Tests for synergy using combinations of everolimus with specific mTOR inhibitors (KU-0063794 and AZD2014) or the pan-PI3K inhibitor (GDC-0941)

The synergism in growth inhibition observed with the above drug combinations indicated that targeting mTOR alone is sufficient for sensitizing the cell lines to everolimus. We therefore applied the same strategy to test the effects of two other mTOR specific inhibitors (KU-0063794 [6], AZD2014 [10]) and one pan-PI3K specific inhibitor (GDC-0941 [17]). Synergy was observed in all combinations tested, regardless of whether compounds were mTOR specific or PI3K specific (Fig 8). This result suggested that everolimus, at concentrations that did not inhibit proliferation by itself, increased the growth inhibitory effects of other drugs acting on the same signaling pathways.

thumbnail
Fig 8. The growth inhibitory effects of drug combinations on MDA-MB-231, MDA-MB-436, BT20 and HCC1143 breast cancer cell lines.

Growth inhibitory effects of combinations of everolimus with GDC-0941 (GDC) (left hand panel), KU-0063794 (KU) (middle panel) and AZD2014 (AZD) (right hand panel) using the Bliss additivism method. Dashed line, Bliss additivity curve, representing the theoretical expectation if the combined effects of everolimus with kinase inhibitors were exactly additive. Averages of three independent experiments are shown.

https://doi.org/10.1371/journal.pone.0131400.g008

Although synergy was observed in all cell lines tested, the level of synergy of drug combination (everolimus and BEZ235, GSK2126458, AZD8055, AZD2014, KU-0063794 or GDC-0941) (Table 1; Fig 9) was found to be cell line specific. Significant differences in drug combination effects (Holm-Sidak method) were observed in BT20 (p < 0.01), HCC1143 (p = 0.01) and MDA-MB-231 (p = 0.023) using multiple comparisons and MDA-MB-436 as the control group.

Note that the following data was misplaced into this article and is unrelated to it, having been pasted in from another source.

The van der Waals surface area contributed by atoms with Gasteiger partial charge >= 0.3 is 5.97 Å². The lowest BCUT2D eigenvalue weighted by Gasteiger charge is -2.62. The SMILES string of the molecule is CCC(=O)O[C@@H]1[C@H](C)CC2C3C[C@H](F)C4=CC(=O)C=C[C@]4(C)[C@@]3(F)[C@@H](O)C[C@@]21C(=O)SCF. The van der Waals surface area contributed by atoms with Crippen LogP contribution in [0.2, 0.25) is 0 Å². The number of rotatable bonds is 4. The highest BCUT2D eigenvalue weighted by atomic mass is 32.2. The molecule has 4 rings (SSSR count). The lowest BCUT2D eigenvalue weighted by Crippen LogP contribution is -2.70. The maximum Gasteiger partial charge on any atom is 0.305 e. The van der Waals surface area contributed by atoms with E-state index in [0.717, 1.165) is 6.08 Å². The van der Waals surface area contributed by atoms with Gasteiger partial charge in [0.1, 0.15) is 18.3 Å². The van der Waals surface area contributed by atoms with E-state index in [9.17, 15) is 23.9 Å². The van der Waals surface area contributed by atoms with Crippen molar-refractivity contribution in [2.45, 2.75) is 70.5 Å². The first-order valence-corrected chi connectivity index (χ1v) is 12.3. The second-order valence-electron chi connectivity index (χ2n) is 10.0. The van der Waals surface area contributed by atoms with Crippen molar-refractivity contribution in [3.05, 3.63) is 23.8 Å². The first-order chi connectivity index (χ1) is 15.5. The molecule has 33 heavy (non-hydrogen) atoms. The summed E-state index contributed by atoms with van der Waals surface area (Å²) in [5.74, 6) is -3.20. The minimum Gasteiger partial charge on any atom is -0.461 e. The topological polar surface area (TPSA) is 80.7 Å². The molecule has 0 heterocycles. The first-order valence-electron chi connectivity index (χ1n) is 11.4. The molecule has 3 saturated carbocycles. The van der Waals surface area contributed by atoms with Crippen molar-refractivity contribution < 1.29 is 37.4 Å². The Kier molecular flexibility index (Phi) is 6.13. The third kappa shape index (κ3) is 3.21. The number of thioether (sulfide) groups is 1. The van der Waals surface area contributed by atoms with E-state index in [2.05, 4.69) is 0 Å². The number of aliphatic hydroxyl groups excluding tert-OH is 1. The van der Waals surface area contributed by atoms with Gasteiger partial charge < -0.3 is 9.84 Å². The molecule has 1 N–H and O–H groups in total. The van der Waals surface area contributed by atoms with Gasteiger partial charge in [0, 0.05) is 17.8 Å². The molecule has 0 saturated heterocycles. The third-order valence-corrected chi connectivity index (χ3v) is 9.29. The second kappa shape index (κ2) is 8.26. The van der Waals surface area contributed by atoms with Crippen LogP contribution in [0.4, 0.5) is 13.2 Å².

thumbnail
Fig 9. Growth sensitivity to the combination of everolimus and kinase inhibitors.

Synergy, positive Bliss value, was observed for all drugs tested. Bliss = 0 indicates the combination is additive; Bliss > 0 indicates the percentage increase in maximal inhibition above additivity (synergy); and Bliss < 0 indicates the percentage increase in maximal inhibition below additivity (antagonism).

https://doi.org/10.1371/journal.pone.0131400.g009

Discussion

In a broad series of breast cancer cell lines, sensitivity to the mTOR allosteric inhibitor everolimus, as measured by IC50 values, varied over a range of more than 570-fold. Sensitivity did not seem to be related to PIK3CA mutational status or ER status (Fig 2), in agreement with a previous study reporting a lack of correlation of everolimus sensitivity to PIK3CA mutation in breast cancer [28]. Triple-negative status partially stratified cell lines for everolimus resistance, although two triple-negative cell lines showed sensitivity, with IC50 values below 8 nM. Sensitivity was significantly correlated with the phosphorylation level of p70S6K (mTOR effector) (p = 0.005), but not with the phosphorylation of AKT or ERK, consistent with the mTOR pathway being a principal target of action of this drug.